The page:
A jury began deliberating late Thursday afternoon in the trial for a man accused of molesting two young girls.
Joe Cervantes Jr. of Prescott Valley faces 21 counts of sexual misconduct with a minor, two counts of sexual exploitation of a minor and two counts of sexual assault, said Deputy County Attorney Jeffrey Paupore. Paupore showed the jury parts of a videotape that Cervantes allegedly made of himself with the girls. Paupore said the tape matches each charge lodged against Cervantes.
In his closing argument Thursday, Paupore went through the testimony of the two girls' mothers and the one girl, now 15, who testified. The other girl has no memory of the incidents but her mother identified her on the tape. The children, who were known to Cervantes, were between 7 and 9 years old during the alleged molestation that reportedly occurred between Jan. 1, 2004, and April 2005, Paupore said.
Cervantes' former girlfriend gave police a copy of a videotape she found in November 2008, leading to Cervantes' arrest. She became curious when Cervantes pulled her away from a box while they were moving and ordered her not to look into it. He locked the box in the truck of his car, but she obtained a key and opened it up. When she played a homemade videotape labeled "Sweet," she saw a man alleged to be Cervantes performing sexual acts on the two young girls, Paupore said.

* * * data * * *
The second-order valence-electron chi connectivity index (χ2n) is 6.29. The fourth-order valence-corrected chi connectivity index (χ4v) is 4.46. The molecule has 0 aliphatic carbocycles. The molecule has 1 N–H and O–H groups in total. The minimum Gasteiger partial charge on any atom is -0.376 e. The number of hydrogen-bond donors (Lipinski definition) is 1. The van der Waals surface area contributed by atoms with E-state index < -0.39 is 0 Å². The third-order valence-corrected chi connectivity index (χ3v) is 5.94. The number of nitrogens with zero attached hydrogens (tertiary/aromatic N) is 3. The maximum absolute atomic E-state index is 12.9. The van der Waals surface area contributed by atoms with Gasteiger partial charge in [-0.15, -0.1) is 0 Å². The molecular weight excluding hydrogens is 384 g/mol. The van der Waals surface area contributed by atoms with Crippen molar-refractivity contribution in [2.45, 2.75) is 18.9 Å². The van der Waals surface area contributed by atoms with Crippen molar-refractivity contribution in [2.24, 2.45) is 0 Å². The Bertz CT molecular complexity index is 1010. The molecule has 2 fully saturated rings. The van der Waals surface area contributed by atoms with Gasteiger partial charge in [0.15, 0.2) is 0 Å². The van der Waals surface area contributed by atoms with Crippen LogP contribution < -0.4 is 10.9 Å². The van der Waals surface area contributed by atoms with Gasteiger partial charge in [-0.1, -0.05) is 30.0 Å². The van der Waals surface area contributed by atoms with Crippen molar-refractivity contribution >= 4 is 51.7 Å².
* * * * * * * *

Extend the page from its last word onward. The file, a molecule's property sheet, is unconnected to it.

Paupore asked the jury to "give the evidence the weight it deserves and find Mr. Cervantes guilty."
Defense lawyer David Shapiro called into question the veracity of the witnesses, saying they'd been "tainted." One of the women who Prescott Valley Police Detective Jennifer Miller initially spoke to when investigating the tape talked to several other witnesses before Miller did, Shapiro said, giving rise to his charge of taint. Those witnesses who identified his client as appearing on the videotape had been "compromised" by the woman's remarks, he contended.
"Why were the people told it was Joe Cervantes?" he asked. "Imagine the passions that were aroused."
After the closing arguments when the jury left the courtroom, Shapiro argued for a mistrial, claiming Paupore improperly showed the jurors the videotape during his closing statement and also improperly "vouched" for witnesses.
"It amounts to a legal ambush," Shapiro said. "I had a prosecutor who laid in wait. It was subterfuge."
Superior Court Judge William T. Kiger denied that motion.
Cervantes, who did not testify in his own defense, remains in custody with no bond permitted.